Comparing the Impact of Televised and Face-to-Face Dual Enrollment Programs on Student Satisfaction and Subsequent Enrollment Choices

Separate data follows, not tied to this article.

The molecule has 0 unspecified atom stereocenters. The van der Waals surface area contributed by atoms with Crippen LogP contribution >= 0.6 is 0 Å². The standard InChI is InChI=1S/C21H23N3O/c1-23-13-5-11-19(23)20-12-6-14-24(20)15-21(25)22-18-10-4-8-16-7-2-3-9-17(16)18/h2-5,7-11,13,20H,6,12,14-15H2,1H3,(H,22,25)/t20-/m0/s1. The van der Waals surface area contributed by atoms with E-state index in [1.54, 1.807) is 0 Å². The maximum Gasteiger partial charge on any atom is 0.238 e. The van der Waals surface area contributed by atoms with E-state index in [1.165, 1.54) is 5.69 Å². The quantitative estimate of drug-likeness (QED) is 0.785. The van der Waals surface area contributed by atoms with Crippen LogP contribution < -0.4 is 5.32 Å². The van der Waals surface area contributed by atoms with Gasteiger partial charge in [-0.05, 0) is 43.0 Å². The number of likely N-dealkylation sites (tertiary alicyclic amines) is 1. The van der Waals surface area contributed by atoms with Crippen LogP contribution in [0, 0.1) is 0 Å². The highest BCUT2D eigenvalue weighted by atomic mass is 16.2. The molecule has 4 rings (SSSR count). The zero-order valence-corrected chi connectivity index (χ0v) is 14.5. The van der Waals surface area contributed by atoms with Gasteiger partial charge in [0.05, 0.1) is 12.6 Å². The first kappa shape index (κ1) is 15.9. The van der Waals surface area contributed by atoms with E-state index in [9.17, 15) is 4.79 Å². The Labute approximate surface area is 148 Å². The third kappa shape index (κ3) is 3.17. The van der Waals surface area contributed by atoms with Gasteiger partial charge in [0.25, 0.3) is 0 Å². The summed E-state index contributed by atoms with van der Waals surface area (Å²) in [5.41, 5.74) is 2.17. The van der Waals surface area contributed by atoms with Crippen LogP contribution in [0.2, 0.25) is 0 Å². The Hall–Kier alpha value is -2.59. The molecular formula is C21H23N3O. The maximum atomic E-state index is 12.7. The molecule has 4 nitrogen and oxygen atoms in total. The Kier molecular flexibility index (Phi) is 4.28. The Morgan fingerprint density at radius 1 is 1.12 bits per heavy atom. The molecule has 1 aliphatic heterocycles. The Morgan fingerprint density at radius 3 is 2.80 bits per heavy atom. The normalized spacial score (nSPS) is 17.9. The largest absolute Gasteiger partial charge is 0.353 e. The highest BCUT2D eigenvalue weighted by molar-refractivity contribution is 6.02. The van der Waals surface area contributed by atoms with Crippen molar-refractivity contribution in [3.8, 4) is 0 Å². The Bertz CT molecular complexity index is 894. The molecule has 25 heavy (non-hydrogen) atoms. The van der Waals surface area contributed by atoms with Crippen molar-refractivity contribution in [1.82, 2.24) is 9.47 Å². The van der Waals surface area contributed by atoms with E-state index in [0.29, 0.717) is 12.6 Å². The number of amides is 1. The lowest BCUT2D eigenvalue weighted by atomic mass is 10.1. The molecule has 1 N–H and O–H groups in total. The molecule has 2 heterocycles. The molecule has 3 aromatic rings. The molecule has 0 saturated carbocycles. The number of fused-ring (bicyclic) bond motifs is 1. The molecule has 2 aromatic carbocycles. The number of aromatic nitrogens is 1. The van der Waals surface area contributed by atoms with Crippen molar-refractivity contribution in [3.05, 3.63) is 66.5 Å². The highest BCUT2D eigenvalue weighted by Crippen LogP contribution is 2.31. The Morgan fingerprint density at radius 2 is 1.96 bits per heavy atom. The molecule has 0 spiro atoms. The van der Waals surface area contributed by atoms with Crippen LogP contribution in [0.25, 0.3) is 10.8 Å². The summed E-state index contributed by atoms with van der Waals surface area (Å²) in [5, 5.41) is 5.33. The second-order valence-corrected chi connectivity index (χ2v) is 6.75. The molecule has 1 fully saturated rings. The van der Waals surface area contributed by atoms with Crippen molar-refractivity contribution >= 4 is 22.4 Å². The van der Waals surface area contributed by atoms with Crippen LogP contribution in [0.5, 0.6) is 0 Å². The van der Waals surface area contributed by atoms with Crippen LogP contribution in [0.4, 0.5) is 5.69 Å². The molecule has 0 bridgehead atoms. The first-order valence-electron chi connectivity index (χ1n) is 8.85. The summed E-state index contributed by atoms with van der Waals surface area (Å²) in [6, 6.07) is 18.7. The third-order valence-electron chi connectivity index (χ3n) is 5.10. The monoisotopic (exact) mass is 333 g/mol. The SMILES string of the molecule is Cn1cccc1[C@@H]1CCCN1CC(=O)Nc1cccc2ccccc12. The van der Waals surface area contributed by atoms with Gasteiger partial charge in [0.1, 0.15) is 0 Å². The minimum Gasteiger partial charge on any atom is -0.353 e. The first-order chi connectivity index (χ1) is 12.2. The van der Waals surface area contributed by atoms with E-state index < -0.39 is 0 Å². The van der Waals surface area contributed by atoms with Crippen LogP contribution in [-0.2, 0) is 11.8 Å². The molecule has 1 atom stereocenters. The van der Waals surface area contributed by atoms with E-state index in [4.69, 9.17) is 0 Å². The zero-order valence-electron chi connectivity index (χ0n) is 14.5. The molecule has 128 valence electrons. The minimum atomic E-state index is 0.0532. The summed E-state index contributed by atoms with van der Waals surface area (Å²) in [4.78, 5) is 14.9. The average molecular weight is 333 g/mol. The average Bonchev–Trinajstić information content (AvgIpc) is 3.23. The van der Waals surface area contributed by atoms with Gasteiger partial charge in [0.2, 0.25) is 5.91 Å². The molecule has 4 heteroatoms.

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A concurrent enrollment partnership (CEP) offers qualified students in high school the opportunity to take university courses. A CEP is usually between a postsecondary institution and a school district. In a CEP the postsecondary institution is contracted to provide college-level courses in the district’s high schools and is called the sponsoring institution. Concurrent (dual) enrollment courses may be distance delivered via televised broadcasts or face-to-face. Prior research concluded that CEP programs benefit all stakeholders, including the sponsoring post-secondary institution, which receives early access to qualified students to encourage their continued enrollment. However, research is not clear on whether televised distance delivery of CEP courses is as successful in attracting CEP students to the sponsoring institution as face-to-face courses. For this study, researchers collected data from 153 high school students taking CEP classes face-to-face and 212 high school students taking televised CEP classes. Results showed that students in the two groups were equally motivated to attend college or a university. However, a higher percentage of CEP students receiving televised CEP classes felt less prepared for college, felt that their classes were not equivalent to on-campus classes, and were less satisfied with the education that they received through the dual enrollment program. Also, fewer students taking televised CEP classes distance-delivered said that they planned on attending the sponsoring institution.